about six hundred Rebel cavalry. They charged the train three times, but were repulsed each
time, and at last were driven off, with a loss of eleven killed, twenty-six wounded, and some
prisoners, horses, and arms captured. The detachment lost four men wounded. The trip was
completed successfully. The regiment moved to Memphis on the 18th of July, and on the 29th
of August it was ordered to Raleigh to look after Burrows's Rebel cavalry. The cavalry fled
after exchanging a few shots, but the regiment captured a number of horses. Again, on the 8th
of September, the regiment was ordered on a scout into Mississippi. It was absent four days,
was engaged with the enemy six different times, and marched one hundred and ten miles. The
regiment was ordered into camp on the Randolph road, north of Memphis, and was placed in
charge of the road, and especially of the bridge over Wolf Creek. On the 23d of September a
detachment of Burrows's cavalry attacked the post, with the view of burning it. The Rebels
were repulsed with a loss of one killed and six wounded; two horses were captured. The regi-
ment sustained no loss. On the 12th of November it was assigned to the First Brigade, First
Division, Fifteenth Army Corps. During the stay at Memphis the regiment was drilled very
thoroughly in the skirmish-drill and the bayonet exercise.

On the 26th of November the regiment, with quite a large force, moved against General Price,
on the Tallahatchie River, near Wyatt, Mississippi. The Rebels delayed the inarch by obstruct-
ing the roads, and Wyatt was not reached until the 2d of December. The Rebels evacuated and
the march was continued toward Grenada. The regiment camped near Bowls's Mills, Little Hur-
ricane Creek, in Lafayette County, until the 9th of December, when the Fifteenth Corps returned
to Memphis, arriving on the 13th. Here the regiment received one hundred and eighteen volun-
teers and two hundred and five drafted men, which made the aggregate force of the regiment six



344 Ohio in the War.

hundred and fifty men. Soon after this the regiment embarked on the Omaha, and. with the
Fifteenth Corps, moved down the Mississippi. Young's Point was reached on the 2Gth of
December. From here the troops moved up the Yazoo, and disembarked on Sidney Johnston's
plantation. The next day they marched to Chickasaw Bayou; where, for five dnys, the Fifteenth
Corps, in trying to effect a crossing, was engaged with the enemy. The Fifty-Seventh was
engaged all the lime, and brought up the rear when the troops returned to the transports. In
this action the regiment lost thirty -seven killed and wounded. On the 2d of January, 1863, the
corps moved down the Yazoo to the Mississippi, up the Mississippi to White River, up White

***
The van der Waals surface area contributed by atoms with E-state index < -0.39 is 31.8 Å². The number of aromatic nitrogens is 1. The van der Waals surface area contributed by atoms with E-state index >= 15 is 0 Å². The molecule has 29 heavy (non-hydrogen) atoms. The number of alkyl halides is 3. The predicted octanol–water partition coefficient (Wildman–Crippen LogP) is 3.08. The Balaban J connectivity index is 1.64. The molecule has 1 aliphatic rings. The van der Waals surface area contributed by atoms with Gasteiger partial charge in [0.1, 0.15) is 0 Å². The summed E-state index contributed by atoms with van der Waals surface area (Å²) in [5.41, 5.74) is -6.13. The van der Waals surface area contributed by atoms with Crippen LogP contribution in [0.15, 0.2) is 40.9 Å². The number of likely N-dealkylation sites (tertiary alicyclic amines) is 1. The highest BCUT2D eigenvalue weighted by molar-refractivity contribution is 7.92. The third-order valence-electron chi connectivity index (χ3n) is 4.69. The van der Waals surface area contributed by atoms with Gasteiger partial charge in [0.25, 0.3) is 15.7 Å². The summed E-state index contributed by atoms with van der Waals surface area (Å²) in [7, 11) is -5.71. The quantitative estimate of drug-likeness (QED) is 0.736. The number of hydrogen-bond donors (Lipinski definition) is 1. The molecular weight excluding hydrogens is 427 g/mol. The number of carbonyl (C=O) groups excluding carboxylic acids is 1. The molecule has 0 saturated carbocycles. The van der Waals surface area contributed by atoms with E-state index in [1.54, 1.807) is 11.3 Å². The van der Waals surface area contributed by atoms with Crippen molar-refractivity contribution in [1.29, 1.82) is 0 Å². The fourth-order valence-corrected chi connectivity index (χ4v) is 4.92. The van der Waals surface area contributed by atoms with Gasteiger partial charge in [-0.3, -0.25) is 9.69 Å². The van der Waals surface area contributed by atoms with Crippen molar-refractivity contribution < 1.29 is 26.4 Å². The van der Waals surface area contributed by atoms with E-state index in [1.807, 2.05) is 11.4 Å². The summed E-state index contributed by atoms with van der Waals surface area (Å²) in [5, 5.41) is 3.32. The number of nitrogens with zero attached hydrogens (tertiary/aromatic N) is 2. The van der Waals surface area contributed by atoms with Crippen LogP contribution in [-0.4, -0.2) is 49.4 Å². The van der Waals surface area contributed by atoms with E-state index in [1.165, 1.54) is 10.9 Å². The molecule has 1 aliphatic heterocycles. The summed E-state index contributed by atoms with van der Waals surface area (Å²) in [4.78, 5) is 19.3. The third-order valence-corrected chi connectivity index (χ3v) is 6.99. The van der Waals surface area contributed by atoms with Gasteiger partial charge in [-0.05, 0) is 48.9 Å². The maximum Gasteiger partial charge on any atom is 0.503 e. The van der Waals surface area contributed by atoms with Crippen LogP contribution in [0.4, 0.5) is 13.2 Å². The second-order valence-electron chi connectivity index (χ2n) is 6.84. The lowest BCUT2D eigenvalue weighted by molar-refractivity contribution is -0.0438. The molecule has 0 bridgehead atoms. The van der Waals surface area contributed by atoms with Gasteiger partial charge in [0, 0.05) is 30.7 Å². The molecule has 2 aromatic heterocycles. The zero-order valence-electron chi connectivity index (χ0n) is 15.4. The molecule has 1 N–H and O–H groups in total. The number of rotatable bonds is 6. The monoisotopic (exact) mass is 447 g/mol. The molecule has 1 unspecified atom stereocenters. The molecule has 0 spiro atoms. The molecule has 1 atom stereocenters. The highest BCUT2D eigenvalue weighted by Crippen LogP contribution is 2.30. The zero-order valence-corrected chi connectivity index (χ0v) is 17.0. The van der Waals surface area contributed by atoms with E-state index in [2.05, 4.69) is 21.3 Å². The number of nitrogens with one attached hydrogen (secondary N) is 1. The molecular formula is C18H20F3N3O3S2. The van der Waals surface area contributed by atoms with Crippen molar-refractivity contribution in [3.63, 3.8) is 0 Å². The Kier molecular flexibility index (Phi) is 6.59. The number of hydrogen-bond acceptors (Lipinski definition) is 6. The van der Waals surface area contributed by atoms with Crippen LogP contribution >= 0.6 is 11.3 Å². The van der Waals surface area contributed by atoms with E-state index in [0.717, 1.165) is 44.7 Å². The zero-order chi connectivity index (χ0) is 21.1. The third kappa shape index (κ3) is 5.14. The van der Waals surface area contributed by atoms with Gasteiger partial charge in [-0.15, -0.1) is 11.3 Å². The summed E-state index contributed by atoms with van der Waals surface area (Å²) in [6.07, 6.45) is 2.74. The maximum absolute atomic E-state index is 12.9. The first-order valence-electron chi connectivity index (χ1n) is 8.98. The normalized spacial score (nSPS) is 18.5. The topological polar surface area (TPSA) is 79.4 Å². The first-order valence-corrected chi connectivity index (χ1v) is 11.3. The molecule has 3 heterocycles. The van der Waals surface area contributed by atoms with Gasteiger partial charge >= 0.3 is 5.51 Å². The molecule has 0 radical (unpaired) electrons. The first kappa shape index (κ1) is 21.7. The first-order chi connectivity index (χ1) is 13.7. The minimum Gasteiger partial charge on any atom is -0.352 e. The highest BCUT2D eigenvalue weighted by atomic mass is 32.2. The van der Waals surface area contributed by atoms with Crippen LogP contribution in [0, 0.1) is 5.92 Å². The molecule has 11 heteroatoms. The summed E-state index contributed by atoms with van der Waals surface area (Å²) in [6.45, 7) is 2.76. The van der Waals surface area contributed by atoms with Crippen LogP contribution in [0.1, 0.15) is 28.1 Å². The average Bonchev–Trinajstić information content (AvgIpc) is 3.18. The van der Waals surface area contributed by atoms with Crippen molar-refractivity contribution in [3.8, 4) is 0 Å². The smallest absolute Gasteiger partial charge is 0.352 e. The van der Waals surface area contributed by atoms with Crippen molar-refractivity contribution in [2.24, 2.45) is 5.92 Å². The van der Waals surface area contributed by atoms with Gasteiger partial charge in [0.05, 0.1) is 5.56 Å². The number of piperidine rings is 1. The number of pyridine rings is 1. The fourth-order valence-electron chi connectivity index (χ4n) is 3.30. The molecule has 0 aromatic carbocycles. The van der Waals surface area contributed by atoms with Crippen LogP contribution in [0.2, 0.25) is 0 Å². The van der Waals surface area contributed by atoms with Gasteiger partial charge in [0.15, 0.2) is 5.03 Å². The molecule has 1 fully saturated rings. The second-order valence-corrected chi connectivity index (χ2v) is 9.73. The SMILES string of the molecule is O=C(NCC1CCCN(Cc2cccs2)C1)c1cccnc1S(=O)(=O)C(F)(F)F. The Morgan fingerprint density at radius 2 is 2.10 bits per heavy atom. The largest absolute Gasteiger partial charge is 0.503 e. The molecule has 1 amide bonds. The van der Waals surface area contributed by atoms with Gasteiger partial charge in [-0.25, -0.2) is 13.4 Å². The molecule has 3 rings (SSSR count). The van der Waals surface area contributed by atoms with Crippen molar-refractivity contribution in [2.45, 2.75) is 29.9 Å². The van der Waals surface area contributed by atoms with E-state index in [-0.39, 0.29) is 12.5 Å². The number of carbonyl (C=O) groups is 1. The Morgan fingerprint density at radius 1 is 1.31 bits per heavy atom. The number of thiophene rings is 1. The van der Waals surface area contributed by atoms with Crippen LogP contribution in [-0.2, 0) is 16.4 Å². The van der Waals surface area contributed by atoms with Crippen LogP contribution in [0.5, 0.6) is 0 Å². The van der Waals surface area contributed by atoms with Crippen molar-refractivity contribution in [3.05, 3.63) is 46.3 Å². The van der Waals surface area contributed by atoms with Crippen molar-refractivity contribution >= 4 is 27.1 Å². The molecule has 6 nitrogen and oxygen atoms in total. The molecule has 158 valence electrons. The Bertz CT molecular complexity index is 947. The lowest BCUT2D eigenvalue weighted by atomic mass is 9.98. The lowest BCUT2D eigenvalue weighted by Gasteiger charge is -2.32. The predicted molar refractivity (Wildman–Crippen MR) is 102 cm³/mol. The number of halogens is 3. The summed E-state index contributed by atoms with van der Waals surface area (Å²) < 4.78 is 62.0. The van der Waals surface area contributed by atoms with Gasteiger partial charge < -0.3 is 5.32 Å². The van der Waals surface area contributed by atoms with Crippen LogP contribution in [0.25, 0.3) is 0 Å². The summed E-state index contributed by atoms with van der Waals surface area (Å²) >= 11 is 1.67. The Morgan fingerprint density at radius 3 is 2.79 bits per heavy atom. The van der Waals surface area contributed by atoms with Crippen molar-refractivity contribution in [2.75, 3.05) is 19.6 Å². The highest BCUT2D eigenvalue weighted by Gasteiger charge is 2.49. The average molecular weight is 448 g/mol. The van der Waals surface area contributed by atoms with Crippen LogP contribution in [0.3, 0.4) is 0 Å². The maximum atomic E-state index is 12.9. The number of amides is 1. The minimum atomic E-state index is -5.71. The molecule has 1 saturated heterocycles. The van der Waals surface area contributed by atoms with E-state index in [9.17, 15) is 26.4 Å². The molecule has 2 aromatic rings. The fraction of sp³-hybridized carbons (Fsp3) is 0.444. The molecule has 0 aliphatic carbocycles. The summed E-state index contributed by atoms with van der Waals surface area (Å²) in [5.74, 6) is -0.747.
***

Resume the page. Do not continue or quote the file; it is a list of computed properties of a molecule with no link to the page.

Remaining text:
River to the "cut-off," through the "cut-off" into the Arkansas, and up the Arkansas to within
two miles of Arkansas Post, disembarking on the 10th. The First Brigade was ordered to attack
the Rebel pickets, which it did, and drove them within six hundred yards of Fort Hindman.
The Fifty-Seventh Ohio and Sixth Missouri were ordered to drive the Rebels from their bar-
racks, in front of their lines, and about half a mile fmther to the west. This also was done, and
by twelve o'clock M. on the next day preparations were completed for the assault. The Fifty-
Seventh led the brigade in the charge on the works, and after a desperate battle of three hours,
during two hours of which time the regiment was within ninety yards of the Rebel parapet, the
enemy surrendered. It lost in this action thirty-seven killed and wounded.

On the 13th the regiment was ordered on an expedition to the Clay Plantation. Here it
engaged and defeated some Rebel cavalry, burned forty thousand bushels of corn, a large amount
of fodder, a splendid residence and all its furniture, and then returned to the fleet and moved for
Vicksburg. It disembarked at Young's Point on the 21st of January, and went to work in the
canal. It continued digging for about two weeks, exposed to the shot and shell from a Rebel gun
known as Whistling Dick. On the 12th of February it moved up the river on the Chancellor
on a foraging expedition. It returned on the loth with one hundred and seventy-five head of
cattle, twelve thousand bushels of corn, and numerous chickens. The latter were not turned
over to the Government, but were appropriated to private use. On the 17th of March the
regiment started on the expedition to Haines's Bluff. The march was very laborious; and
navigating, swimming, and wading, the brigade came up with two of the gunboats, in a bayou
near the Sunflower, completely hemmed in by fallen trees, and exposed to the fire of the Rebel
sharpshooters. The Fifty-Seventh being in the advance, became engaged in a severe fight, in



Online LibraryWhitelaw ReidOhio in the war : her statesmen, her generals, and soldiers (Volume 2) → online text (page 61 of 165)